1First, tell us about the impact that COVID-19 has had on your practices.
We’re in Arkansas which is one of few states that hasn’t had a stay-at-home order. So, our business hasn't been impacted like so many others across the country. However, about 60 -70 percent of our appointments did have to be canceled, rescheduled, or switched to a virtual appointment to help our high-risk patients.
Fortunately, I haven’t had to lay off or furlough any employees. Even with the decrease in our patient load, there were so many things we had put on the back burner that needed to be done. So, we were able to keep everybody employed because we had things to do behind the scenes, like paperwork and reaching out to our patients to let them know how we could still assist them. We didn’t have to limit hours at our Little Rock clinic, but we did close our waiting room. We were screening patients before they came in, doing curbside service for cleaning checks, and we had a drop box. Our satellite location is in an urgent care clinic, and we couldn't control what was happening in the waiting room, so we stopped actively seeing patients there for about two weeks. We’re just starting to see patients there again in a controlled environment.
2Like many practice owners, you started offering Telehealth services for the first time last month. How has it been going, and can you tell us about the process?
We're not currently doing any diagnostic services through telehearing, just virtual appointments. We’re focusing on our new patients who were scheduled for a test, but it's not safe for them to come in for a face-to-face appointment. We’re doing our case history and gathering as much information as possible. It's allowing us to take more time with patients and really build a rapport with them. We're also doing clean and check services, walking patients through those services, and we can assist with adjustments depending on the age of the hearing aid and the manufacturer.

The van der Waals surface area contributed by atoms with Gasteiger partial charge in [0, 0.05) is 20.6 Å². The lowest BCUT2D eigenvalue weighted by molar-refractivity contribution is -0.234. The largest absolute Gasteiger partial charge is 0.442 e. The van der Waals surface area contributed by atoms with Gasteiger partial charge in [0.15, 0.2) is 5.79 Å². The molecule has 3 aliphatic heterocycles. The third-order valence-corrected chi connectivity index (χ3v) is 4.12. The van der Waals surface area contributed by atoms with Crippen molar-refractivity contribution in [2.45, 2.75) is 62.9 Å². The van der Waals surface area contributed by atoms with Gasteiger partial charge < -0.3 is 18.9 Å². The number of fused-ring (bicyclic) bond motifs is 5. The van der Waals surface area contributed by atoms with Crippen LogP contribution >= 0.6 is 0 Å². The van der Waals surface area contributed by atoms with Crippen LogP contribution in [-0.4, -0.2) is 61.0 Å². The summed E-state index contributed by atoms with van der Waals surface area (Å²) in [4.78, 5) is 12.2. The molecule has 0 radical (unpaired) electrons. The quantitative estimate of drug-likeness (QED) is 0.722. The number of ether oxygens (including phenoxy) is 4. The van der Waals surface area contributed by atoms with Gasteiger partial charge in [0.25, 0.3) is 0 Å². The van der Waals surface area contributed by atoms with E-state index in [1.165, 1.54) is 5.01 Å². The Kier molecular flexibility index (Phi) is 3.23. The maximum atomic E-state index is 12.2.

We're trying to use CounselEar as much as possible because it’s HIPAA secure and we know restrictions will be eventually put back in place. However, HIPPA regulations are really relaxed right now. You can use FaceTime, Zoom, Skype, whatever—you don't have to use a paid-for program. It’s extremely simple. Let's say a patient calls in and she has a question about her hearing aids. Well, instead of scheduling a time for that person to come in or directing them to curbside service, what we're trying to do is get the patient on a video call with one of our providers immediately. We have two providers and obviously, we have extra time right now. So, why not get them on the phone now and see how we can help?